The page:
U.S. Education Secretary Arne Duncan wants Philadelphia's schoolchildren - and those around the country - to have longer school days and shorter summer breaks.

"Six hours a day just doesn't cut it," said Duncan, who comes to town tomorrow to tour two city schools and meet with local education officials. "Our school calendar's based on a 19th century agrarian economy. I'm sure there weren't too many kids in Philadelphia working in their parents' fields this summer."

The message is in keeping with one given this year by President Obama, who told reporters that in order to remain competitive, U.S. children should spend more time in school.

"We're desperately short on time," Duncan said today. "Children in India and China are going to school much more than our students are."

Former House Speaker Newt Gingrich, Rev. Al Sharpton and Duncan will visit one of the four Mastery Charter School campuses and McDaniel Elementary, a public school, on their first stop of a multicity tour. Sharpton and Gingrich - strange bedfellows from on opposite sides of the political spectrum - agreed to the tour after a White House visit this spring, where Obama suggested the three together could draw attention to the need for wholesale change in American schools.

Though all three agree that American education must be remade, in interviews the trio already showed that they sharply disagree on some points.

Gingrich said that "Philadelphia has some very bad public schools - traditional schools, I call them, bureaucratic schools. And it has some very good charter schools."

Duncan's take on the city's public schools?

"You have great leadership there, a great superintendent, folks that are willing to change the status quo," said Duncan.

Philadelphia schools Chief Arlene Ackerman, he said, "is one of the best superintendents in the country. She's got a laserlike focus on closing the gap and raising the bar." Though she's only been on the job a little over a year, Duncan said, he likes her ideas for reform and her willingness to shake things up.

In academics, Philadelphia schools have made much progress and have much further to go, Duncan added.

Of the state of public education in Philadelphia and elsewhere, Sharpton said: "It's like there's a crack in the Liberty Bell. There's a crack in education." Sharpton called education the civil right of the 21st century.

In Philadelphia, for instance, about half of all students cannot read or do math on grade level. The dropout rate hovers around 50 percent as well.

Equal funding, strong teachers at all schools, and parent participation are the keys to turning the system around, Sharpton said. He also called for more accountability for teachers and administrators.

The civil rights activist said he believes that means merit pay for teachers, giving higher salaries to those who help students improve their test scores. It's a message most teachers' unions - including Philadelphia's, where the issue is on the table in the current contract negotiations - reject.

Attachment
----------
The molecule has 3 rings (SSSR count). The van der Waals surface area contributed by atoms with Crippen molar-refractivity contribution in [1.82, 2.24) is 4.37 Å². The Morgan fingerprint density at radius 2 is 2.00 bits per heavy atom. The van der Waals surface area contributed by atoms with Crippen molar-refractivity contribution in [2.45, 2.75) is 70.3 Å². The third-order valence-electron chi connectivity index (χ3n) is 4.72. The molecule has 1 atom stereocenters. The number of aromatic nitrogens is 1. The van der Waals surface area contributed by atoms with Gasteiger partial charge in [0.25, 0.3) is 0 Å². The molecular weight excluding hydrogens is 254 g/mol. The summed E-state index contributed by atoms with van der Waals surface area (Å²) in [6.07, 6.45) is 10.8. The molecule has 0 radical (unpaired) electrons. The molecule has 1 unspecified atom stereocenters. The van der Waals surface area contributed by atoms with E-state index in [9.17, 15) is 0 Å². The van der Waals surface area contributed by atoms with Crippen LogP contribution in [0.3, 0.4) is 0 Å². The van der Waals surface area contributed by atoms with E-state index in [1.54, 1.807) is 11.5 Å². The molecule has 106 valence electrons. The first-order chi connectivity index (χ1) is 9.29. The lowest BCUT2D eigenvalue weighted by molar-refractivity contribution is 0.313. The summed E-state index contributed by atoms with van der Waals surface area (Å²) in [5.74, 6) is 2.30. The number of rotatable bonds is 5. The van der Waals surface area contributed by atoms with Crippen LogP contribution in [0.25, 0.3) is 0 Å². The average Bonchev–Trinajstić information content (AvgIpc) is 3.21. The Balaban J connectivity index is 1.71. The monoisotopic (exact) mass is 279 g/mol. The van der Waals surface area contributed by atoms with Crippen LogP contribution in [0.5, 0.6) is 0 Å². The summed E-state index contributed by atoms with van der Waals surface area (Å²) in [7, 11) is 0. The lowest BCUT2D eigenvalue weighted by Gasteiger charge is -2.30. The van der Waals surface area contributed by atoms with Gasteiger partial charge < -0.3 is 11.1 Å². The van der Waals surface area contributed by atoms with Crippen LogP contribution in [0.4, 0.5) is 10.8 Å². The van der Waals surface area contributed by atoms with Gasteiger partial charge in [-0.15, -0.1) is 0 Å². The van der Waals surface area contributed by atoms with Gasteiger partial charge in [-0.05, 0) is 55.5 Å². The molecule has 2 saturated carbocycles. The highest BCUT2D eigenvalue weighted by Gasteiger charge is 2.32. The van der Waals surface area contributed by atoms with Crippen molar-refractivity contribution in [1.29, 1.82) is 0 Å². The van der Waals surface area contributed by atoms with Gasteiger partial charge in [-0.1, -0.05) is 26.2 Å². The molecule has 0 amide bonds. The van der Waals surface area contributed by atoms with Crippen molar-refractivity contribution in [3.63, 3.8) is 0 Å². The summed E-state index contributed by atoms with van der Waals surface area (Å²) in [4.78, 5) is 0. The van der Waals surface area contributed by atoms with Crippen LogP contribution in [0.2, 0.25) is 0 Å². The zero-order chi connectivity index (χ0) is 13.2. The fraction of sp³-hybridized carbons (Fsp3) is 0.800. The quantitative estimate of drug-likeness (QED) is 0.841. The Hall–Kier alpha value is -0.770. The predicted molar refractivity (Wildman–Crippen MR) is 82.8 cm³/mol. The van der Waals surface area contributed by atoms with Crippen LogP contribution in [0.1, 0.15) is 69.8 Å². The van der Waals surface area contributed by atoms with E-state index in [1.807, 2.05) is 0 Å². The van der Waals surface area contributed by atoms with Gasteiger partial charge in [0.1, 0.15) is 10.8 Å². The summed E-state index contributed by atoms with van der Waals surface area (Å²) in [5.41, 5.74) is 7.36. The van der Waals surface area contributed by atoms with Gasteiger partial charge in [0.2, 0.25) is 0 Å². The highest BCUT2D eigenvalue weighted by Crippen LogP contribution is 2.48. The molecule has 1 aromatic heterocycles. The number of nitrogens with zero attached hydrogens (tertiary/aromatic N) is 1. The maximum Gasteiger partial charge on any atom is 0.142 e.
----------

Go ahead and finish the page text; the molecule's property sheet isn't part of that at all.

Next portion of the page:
"I'm pro-union, I'm not for union-busting, but even unions know that they're going to have to adjust," said Sharpton. "We cannot just sit by and allow education to continue the way it's been going."

Unlike public schools - where a typical school day is about seven hours, with time subtracted for lunch - charter schools have the freedom to have longer school days, as Duncan has called for.

At Mastery, for instance, the instructional day is eight hours long, and students are required to spend even more time in class or go to school on Saturdays if they're behind on work.

Gingrich, who champions an national expansion of charters, wants stronger charter laws in all 50 states. He dismissed the notion that charter schools need tighter controls, even as federal authorities conduct investigations into possible financial mismanagement at at least six Philadelphia-area charters. There are 67 charter schools in Philadelphia.

"There are an amazing number of bureaucratic systems that have had even deeper problems of misuse of money, failure to educate students," said Gingrich. "That's . . . a waste of taxpayer money, but much more tragically, a waste of the students' lives."

Still, he said, charters must be transparent, and the charter selection process must be thorough.

"This is not 'write a check to every entrepreneur who shows up,' " said the former House speaker.

Duncan said he supports Ackerman's plan to shut up to 35 failing public schools in the next five years and reopen them as charters or schools run by outside managers or other individuals.

He presided over a similar initiative in Chicago, where he was schools chief until this year. Critics here say they don't want to give away public schools.

"What we have to give up on is academic failure," Duncan said. "What you have are dropout factories - you have places that for the overwhelming majority of students are simply not doing them justice. To perpetuate something that has chronically underperformed, how can we be wedded to that?"

Look at Mastery Charter-Shoemaker campus, a former public school that was successfully transformed into a charter school, Duncan said. Its scores have risen dramatically since the transformation - between 2006 and 2009, the percentage of eighth graders who passed state reading tests jumped by about 40 percent, to over 80 percent proficient; and in math, the percentage was up by more than 50 percent, to about 85 percent passing.

"Nobody can say any more, these kids can't learn. It puts the lie, the myth, the stereotype that poor children and minority children can't learn to rest. Students from very tough backgrounds are performing extra-well at Mastery."

Contact staff writer Kristen Graham at 215-854-5146 or kgraham@phillynews.com.